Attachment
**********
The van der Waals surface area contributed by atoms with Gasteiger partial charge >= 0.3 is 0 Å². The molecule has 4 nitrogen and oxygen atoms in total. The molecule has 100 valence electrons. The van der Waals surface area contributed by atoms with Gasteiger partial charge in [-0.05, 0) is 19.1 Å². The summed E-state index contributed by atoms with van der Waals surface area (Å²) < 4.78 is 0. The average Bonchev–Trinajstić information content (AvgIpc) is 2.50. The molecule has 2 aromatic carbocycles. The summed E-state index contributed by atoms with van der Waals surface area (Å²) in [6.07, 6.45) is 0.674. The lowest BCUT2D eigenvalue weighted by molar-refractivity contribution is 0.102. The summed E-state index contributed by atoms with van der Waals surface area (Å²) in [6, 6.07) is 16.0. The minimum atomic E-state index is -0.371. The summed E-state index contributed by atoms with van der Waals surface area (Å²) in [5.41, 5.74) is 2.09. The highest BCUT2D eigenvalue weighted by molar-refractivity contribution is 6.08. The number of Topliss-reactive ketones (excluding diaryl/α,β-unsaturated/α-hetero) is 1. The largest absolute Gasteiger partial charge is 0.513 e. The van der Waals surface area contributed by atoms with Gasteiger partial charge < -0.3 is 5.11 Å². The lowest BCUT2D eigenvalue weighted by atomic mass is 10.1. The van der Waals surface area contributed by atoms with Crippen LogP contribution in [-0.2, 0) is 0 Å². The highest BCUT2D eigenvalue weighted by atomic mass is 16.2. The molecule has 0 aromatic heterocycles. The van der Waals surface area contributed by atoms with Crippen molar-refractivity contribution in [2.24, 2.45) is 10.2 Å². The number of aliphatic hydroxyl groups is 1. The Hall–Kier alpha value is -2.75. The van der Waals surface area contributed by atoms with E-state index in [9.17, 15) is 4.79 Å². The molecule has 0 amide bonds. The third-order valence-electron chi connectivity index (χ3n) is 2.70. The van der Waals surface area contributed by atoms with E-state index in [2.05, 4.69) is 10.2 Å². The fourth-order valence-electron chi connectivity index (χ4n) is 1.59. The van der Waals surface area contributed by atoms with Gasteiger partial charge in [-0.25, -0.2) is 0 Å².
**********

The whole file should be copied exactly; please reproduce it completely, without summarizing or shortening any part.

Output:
The van der Waals surface area contributed by atoms with Gasteiger partial charge >= 0.3 is 0 Å². The molecule has 4 nitrogen and oxygen atoms in total. The molecule has 100 valence electrons. The van der Waals surface area contributed by atoms with Gasteiger partial charge in [-0.05, 0) is 19.1 Å². The summed E-state index contributed by atoms with van der Waals surface area (Å²) < 4.78 is 0. The average Bonchev–Trinajstić information content (AvgIpc) is 2.50. The molecule has 2 aromatic carbocycles. The summed E-state index contributed by atoms with van der Waals surface area (Å²) in [6.07, 6.45) is 0.674. The lowest BCUT2D eigenvalue weighted by molar-refractivity contribution is 0.102. The summed E-state index contributed by atoms with van der Waals surface area (Å²) in [6, 6.07) is 16.0. The minimum atomic E-state index is -0.371. The summed E-state index contributed by atoms with van der Waals surface area (Å²) in [5.41, 5.74) is 2.09. The highest BCUT2D eigenvalue weighted by molar-refractivity contribution is 6.08. The number of Topliss-reactive ketones (excluding diaryl/α,β-unsaturated/α-hetero) is 1. The largest absolute Gasteiger partial charge is 0.513 e. The van der Waals surface area contributed by atoms with Gasteiger partial charge < -0.3 is 5.11 Å². The lowest BCUT2D eigenvalue weighted by atomic mass is 10.1. The van der Waals surface area contributed by atoms with Crippen LogP contribution in [-0.2, 0) is 0 Å². The highest BCUT2D eigenvalue weighted by atomic mass is 16.2. The molecule has 0 aromatic heterocycles. The van der Waals surface area contributed by atoms with Crippen molar-refractivity contribution in [2.24, 2.45) is 10.2 Å². The number of aliphatic hydroxyl groups is 1. The Hall–Kier alpha value is -2.75. The van der Waals surface area contributed by atoms with E-state index in [9.17, 15) is 4.79 Å². The molecule has 0 amide bonds. The third-order valence-electron chi connectivity index (χ3n) is 2.70. The van der Waals surface area contributed by atoms with E-state index in [2.05, 4.69) is 10.2 Å². The fourth-order valence-electron chi connectivity index (χ4n) is 1.59. The van der Waals surface area contributed by atoms with Gasteiger partial charge in [-0.25, -0.2) is 0 Å².